‘Weakened and Reshaped’: The State of Legislative Attacks on ESG

More than 150 bills and resolutions have been proposed. Few are getting anywhere.


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Republican lawmakers continued their legislative efforts to stymie investments in their states that use environmental, social and governance factors to choose companies — with little success.

In 2024, legislators wrote 161 bills and resolutions in 28 states for consideration, a high volume and continuation of a trend in recent years. Out of those proposed, including 58 that carried over from the 2023 legislative session, only six bills passed in 2024 (each in a different state). Five of those six have become law; one is awaiting a governor’s signature.

The success rate is worsening. In 2023, 23 laws were passed and 6 resolutions resolved out of 198 total pieces of legislation.

Lawmakers have introduced hundreds of pieces of legislation across the majority of states to prohibit pension boards, state and municipal governments, and the private sector from considering a broad group of risk factors, according to a report by Pleiades Strategy, a strategic research and advisory firm. Factors include climate-related filters and requirements for how companies treat their workers, among others.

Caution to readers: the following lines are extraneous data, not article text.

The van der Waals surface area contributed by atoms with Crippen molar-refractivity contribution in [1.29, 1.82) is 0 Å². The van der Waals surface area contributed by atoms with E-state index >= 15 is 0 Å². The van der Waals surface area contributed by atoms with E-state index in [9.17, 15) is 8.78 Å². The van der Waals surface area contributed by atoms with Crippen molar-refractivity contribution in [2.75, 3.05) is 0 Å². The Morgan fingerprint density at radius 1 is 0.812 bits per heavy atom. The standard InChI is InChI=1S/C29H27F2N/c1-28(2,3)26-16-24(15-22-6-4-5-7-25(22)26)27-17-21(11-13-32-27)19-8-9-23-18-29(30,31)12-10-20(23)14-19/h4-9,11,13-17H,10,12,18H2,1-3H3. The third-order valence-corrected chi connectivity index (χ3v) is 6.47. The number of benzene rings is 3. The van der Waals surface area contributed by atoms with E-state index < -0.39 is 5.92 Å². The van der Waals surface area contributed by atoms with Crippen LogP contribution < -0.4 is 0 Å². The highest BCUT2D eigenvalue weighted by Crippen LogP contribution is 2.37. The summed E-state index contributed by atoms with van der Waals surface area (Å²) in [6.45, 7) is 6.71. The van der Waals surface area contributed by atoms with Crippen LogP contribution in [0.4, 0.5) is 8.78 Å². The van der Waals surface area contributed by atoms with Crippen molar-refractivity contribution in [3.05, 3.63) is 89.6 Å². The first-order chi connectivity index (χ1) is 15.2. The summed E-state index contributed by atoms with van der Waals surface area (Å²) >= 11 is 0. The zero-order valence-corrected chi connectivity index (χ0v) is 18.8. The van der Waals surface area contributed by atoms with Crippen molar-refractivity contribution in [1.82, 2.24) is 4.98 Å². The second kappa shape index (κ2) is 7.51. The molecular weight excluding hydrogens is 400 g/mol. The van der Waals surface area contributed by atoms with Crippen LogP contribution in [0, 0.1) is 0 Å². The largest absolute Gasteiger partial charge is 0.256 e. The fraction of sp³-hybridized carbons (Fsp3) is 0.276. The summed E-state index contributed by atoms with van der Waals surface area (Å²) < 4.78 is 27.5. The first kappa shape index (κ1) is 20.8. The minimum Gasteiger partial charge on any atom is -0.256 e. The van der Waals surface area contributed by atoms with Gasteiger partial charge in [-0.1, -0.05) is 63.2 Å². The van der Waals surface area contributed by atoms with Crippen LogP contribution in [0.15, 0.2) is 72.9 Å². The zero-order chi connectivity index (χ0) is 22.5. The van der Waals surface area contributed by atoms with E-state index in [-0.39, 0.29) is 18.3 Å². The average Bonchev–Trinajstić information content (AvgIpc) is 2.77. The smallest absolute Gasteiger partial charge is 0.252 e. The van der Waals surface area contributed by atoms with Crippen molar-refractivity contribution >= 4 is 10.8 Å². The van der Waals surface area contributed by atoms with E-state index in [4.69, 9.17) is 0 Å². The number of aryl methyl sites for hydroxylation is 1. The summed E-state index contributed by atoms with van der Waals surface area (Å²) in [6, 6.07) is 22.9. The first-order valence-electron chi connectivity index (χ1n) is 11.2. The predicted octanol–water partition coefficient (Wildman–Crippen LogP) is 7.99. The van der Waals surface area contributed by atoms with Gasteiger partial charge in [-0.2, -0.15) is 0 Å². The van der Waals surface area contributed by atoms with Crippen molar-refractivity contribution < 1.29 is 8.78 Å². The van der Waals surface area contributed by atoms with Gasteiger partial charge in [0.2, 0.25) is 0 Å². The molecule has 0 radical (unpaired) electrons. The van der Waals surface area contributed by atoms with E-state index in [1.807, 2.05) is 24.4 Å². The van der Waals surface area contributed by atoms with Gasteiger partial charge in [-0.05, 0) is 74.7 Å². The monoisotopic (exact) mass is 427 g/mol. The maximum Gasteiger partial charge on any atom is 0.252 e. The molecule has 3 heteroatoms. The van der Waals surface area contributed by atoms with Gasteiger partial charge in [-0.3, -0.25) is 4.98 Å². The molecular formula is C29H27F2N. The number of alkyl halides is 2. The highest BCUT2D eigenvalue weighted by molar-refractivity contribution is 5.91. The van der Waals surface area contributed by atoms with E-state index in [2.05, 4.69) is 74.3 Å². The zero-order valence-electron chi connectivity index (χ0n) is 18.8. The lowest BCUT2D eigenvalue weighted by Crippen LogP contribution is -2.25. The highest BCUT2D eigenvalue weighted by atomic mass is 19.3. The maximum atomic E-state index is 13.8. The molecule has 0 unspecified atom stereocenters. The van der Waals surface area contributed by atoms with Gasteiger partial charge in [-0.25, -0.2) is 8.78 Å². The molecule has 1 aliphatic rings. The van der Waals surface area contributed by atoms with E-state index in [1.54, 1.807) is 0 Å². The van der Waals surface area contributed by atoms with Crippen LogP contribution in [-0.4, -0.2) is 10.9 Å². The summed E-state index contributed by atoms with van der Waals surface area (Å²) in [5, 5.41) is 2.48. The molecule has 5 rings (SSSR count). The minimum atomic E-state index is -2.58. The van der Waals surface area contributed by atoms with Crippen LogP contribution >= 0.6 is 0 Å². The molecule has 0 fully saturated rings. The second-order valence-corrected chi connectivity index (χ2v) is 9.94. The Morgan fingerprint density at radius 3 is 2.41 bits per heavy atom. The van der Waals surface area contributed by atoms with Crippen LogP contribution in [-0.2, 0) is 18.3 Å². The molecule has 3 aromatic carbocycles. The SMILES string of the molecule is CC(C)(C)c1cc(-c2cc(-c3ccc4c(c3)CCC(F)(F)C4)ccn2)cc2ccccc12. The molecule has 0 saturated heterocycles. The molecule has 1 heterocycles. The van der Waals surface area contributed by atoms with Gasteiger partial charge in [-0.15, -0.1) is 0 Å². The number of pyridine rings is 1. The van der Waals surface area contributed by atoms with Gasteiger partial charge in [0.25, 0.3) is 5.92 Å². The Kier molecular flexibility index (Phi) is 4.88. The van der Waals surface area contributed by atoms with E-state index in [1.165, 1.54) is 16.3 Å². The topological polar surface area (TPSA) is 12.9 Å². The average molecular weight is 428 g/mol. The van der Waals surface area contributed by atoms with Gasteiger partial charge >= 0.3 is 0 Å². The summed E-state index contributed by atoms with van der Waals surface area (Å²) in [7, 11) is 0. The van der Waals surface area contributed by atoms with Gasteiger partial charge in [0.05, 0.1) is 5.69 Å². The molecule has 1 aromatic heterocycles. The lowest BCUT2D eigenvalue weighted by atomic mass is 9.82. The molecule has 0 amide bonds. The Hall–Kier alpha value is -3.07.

“We saw an extremely broad coalition come together this year to push back against attempts by right-wing politicians to prevent companies from making financially responsible decisions,” Frances Sawyer, founder of Pleiades Strategy, said.

Republican lawmakers would like to see the proposals passed into law. But even if a bill has a relatively low chance of successfully getting enough votes, it can still have a chilling effect and instill fear in companies and organizations, Sawyer said in a statement. And it seems that is happening, at least to some degree.

BlackRock became a lightning rod for ESG critics in recent years but it’s hardly the only asset manager to consider those factors in its investment decisions. Only 32 percent of U.S. institutional investors use ESG considerations in their portfolios; those in Europe, Canada, and Asia, by comparison, are forging ahead.

Pleiades Strategy argues that the impact is a negative one. “Boards understand that climate risk is financial risk. When legislators are hostile toward responsible investment, companies are more cautious in how they address these real risks. And their shareholders and investors pay the price, through lower returns and higher risks,” Sawyer added.

For those reasons, anti-ESG policies “remain deeply unpopular with diverse constituencies who don’t often see eye to eye on public policy, including business groups, financial officers, investors, labor unions, libertarians, taxpayer advocates, racial justice advocates, and environmentalists,” according to the report.

To combat the proposals, those constituencies have highlighted the high costs and impacts of anti-ESG policies to businesses and constituents in formal testimonies, publicly and behind closed doors. But the fight is far from over.

“The mosaic of state anti-ESG legislation and state executive actions are reverberating into anti-ESG efforts on the national stage. This summer, anti-ESG Congressional hearings are expected to return to Washington, D.C.,” the report says in its conclusion.